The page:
After exploring the main, excavated temples we went on a jungle walk which is predominately pre-pakal buildings, bt they are still buried beneath the jungle growth. It was pretty fascinating to see how these temples would have appeared (and still do appear) pre-restoration. Essentially any hill you see is actually hiding a temple. Quite a bizarre and awesome concept!
San Cristobal de Las Casas
The town is absolutely gorgeous, there are cobbled streets and loads of churches, it was just fantastic to explore. The buildings are all brightly coloured and super quirky. I spotted many interesting door and window frames, as you will notice by the photos.
Mayan Villages Tour
Interestingly these villages aren’t far from the centre of San Cristobal de Las Casas, and their architecture and level of development is the same. The villages however are completely independent, they operate on their own time zone (an hour earlier), they have their own police, their own laws and regulations and the Mexican government does not intervene.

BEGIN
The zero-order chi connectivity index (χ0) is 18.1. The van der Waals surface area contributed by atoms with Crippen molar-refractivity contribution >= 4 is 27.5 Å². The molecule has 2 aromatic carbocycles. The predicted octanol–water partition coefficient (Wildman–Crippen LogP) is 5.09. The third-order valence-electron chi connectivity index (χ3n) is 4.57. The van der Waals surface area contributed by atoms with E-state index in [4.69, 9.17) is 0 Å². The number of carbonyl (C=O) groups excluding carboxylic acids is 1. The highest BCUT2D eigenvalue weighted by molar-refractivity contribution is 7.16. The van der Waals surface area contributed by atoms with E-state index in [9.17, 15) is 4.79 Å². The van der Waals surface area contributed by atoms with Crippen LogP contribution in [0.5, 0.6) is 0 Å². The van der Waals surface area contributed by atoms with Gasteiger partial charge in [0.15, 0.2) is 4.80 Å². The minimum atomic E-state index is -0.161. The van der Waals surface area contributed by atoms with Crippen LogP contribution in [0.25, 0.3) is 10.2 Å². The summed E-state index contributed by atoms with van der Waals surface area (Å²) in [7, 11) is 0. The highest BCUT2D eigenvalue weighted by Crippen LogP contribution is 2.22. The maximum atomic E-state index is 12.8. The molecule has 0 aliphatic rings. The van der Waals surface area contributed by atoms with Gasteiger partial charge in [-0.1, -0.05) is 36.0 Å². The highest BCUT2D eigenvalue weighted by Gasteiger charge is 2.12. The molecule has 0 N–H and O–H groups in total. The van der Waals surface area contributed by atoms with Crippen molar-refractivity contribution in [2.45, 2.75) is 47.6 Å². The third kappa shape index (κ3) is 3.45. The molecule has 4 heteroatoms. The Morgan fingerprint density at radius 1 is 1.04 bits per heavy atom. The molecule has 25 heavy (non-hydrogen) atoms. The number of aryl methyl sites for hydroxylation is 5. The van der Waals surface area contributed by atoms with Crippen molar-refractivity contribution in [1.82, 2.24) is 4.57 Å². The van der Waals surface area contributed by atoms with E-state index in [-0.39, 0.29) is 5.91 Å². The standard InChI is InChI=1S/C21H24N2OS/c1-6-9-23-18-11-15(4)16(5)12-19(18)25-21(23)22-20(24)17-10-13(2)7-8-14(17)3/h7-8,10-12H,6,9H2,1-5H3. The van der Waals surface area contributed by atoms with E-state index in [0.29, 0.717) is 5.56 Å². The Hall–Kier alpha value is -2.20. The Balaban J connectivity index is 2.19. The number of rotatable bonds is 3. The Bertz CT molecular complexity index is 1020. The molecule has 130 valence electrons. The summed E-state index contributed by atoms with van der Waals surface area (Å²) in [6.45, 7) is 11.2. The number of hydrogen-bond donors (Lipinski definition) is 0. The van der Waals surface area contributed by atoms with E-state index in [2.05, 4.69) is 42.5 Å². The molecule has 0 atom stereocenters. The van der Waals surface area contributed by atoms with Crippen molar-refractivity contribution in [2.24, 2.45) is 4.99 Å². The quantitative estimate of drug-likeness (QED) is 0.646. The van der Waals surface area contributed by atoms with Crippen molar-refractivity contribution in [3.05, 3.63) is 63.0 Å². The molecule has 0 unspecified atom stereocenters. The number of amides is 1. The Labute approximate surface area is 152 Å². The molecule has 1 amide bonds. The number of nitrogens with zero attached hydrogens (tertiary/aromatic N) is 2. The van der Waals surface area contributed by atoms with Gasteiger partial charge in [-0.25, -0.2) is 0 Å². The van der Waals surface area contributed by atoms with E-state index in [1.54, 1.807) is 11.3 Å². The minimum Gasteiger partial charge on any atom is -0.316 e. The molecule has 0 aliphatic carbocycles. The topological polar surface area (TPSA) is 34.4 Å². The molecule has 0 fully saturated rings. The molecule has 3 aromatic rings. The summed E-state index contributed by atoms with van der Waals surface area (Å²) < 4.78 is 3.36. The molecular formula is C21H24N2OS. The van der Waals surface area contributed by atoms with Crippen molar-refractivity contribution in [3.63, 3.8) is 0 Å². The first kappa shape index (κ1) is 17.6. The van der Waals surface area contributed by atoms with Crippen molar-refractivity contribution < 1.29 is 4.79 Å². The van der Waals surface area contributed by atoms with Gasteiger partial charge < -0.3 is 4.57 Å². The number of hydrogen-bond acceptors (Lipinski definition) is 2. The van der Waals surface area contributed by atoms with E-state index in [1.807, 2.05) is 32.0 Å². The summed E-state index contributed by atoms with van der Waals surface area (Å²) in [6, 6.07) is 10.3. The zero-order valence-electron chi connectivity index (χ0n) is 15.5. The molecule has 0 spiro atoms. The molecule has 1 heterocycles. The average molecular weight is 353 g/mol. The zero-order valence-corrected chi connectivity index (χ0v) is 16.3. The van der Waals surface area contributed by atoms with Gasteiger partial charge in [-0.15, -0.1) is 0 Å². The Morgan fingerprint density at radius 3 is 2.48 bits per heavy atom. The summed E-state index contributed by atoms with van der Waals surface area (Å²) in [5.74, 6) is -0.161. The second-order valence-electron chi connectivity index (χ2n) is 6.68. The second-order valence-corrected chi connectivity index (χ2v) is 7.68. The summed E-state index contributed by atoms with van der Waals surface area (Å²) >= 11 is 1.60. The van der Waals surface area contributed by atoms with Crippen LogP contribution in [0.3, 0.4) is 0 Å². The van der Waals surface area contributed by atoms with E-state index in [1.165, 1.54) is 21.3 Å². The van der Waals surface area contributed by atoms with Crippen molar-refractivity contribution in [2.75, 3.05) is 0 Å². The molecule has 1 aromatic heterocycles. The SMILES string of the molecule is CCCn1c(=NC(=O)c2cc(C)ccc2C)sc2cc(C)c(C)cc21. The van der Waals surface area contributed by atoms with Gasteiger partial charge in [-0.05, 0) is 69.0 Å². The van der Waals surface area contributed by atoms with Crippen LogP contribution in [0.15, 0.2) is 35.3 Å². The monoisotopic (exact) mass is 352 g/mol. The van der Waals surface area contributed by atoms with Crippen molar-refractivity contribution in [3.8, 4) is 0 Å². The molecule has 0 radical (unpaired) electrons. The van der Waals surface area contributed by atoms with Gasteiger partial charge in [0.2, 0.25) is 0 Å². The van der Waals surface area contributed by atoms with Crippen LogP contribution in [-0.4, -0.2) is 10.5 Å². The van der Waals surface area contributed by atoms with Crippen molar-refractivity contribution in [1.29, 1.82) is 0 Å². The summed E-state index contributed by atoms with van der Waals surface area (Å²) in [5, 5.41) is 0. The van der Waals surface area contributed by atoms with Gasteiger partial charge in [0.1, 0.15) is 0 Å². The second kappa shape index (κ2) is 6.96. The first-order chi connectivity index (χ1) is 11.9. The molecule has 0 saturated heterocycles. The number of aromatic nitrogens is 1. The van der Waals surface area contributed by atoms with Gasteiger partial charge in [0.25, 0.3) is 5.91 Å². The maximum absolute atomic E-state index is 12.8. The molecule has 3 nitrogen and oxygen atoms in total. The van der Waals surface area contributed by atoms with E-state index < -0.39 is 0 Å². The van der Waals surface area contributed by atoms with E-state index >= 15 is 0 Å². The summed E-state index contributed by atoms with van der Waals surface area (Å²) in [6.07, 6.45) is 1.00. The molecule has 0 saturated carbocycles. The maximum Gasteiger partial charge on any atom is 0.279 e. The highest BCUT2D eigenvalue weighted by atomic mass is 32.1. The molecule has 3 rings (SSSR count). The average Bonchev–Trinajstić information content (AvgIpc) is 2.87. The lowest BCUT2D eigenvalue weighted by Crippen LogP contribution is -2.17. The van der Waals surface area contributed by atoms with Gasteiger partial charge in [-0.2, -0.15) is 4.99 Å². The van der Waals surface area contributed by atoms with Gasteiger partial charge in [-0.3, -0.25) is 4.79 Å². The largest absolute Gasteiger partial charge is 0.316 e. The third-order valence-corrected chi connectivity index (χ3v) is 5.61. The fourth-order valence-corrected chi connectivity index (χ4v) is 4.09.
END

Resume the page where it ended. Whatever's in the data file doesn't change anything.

The crime rate in these towns is very low and prison sentences are very short, with a maximum stay of three days. If one cannot afford the fine, they may also be required to do community service. If the crime is severe, such as rape or murder, the punishment is equally sever – death. It may be death by beating and being burned alive or by being lynched. So this is a good explanation for why the crime rate is so low, in my opinion.
The people in San Juan Chamula consider themselves to be predominantly Catholic, though aside from baptisms there is no clear link to Catholicism as we know it. The Catholic church has Shamans who perform rituals and sometimes sacrifice chickens. The men are allowed to take multiple wives and wedding ceremonies are never performed in a church.
The primary industry in San Juan Chamula is growing vegetables, while in Zinacantan they grow flowers.
In Zinacantan we were invited into the home of a family to see a demonstration of back strap weaving, which is how they weave their elaborate tapestries and other woven goods. A lovely lady also demonstrated how they make traditional tacos. She made us some delicious purple corn tacos. The hospitality of these people was lovely.